This chapter challenges readers to value how investment in climate resilience projects can serve as catalysts for economic diversification in vulnerable communities. By involving local enterprises in resilience-building activities, such projects can spur new business opportunities and job creation in sectors like construction, renewable energy, and environmental management, thereby reducing economic dependency on vulnerable industries.

Building climate resilience is a multi-stakeholder process… community development organizations can bring key insights to the table, strengthening the ability of local groups and residents to engage.

Mitigating the Financial Impact of Energy on Family Budgets on the Path to a Clean Energy Future

In this chapter, RMI’s Srinidhi Sampath-Kumar and Jamal Lewis of Rewiring America, explore the economic impacts of transitioning to clean energy, particularly for low-income households. The authors delve into the need for promoting energy literacy among households to foster behavioral changes that lead to energy savings.

Sampath-Kumar and Lewis advocate for the development of solutions tailored to the specific climates and socioeconomic contexts of different communities. They emphasize the importance of policy adjustments and financial assistance to ensure that the burden of energy transition costs is not disproportionately placed on low-income communities.

As we move forward on the path to a clean energy future, we need to prioritize and promote an equitable transition that is affordable and attainable for all households.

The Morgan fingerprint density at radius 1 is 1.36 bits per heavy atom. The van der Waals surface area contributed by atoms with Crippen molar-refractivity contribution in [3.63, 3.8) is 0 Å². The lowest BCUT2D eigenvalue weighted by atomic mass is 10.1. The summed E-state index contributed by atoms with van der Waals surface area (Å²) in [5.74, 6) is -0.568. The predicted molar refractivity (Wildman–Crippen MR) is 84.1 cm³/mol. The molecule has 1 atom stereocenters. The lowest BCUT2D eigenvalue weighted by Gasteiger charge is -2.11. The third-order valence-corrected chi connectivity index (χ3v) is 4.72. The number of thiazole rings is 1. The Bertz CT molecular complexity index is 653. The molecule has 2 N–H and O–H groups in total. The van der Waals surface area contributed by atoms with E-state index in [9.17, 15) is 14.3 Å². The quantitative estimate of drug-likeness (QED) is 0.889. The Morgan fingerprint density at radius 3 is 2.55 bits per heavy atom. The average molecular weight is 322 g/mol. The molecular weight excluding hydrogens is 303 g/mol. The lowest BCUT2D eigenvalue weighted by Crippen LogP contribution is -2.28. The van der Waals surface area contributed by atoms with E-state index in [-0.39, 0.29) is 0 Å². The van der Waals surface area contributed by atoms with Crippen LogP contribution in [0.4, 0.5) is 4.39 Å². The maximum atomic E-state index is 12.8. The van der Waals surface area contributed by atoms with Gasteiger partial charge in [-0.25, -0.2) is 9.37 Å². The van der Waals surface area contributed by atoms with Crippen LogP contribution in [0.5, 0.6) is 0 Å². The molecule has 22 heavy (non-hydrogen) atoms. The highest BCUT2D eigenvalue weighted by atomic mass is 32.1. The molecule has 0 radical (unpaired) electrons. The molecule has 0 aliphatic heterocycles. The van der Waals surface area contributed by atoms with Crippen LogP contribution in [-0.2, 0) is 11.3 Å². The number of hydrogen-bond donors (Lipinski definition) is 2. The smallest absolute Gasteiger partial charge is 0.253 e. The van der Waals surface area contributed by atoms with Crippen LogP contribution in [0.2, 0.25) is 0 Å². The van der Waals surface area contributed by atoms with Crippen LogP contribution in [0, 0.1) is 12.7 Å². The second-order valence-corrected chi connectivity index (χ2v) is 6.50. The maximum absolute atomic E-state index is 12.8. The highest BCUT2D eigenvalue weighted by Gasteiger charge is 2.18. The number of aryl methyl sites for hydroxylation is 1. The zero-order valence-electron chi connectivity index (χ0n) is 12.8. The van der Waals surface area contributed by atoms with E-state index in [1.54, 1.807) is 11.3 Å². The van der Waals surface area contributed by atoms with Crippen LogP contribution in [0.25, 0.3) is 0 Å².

What’s Possible is unique because of its focus on the intersection of community development, finance, and climate issues in communities. Specifically, What’s Possible explores how public-private partnerships can bridge gaps to affordable clean energy solutions, addressing socioeconomic and environmental inequities while mitigating climate risks, reducing costs, and boosting local economies. By featuring real-world examples, the book acts as a call to action especially for financial institutions, aiming to spark nationwide conversations and partnerships, propelling communities on the frontlines of climate change towards economic prosperity and sustainability.

What’s Possible not only outlines the challenges and opportunities presented by the climate crisis but also serves as a blueprint for future action. It stands as a beacon for what can be achieved when diverse stakeholders unite to create sustainable, resilient, and economically prosperous communities across America.

This article highlights the RMI authored articles in What’s Possible, and we encourage you to visit the free, full version of the book online.

Read more stories about RMI’s work in communities in the US and beyond.

Learn more about RMI’s Buildings Program and our work to equitably decarbonize housing across the US.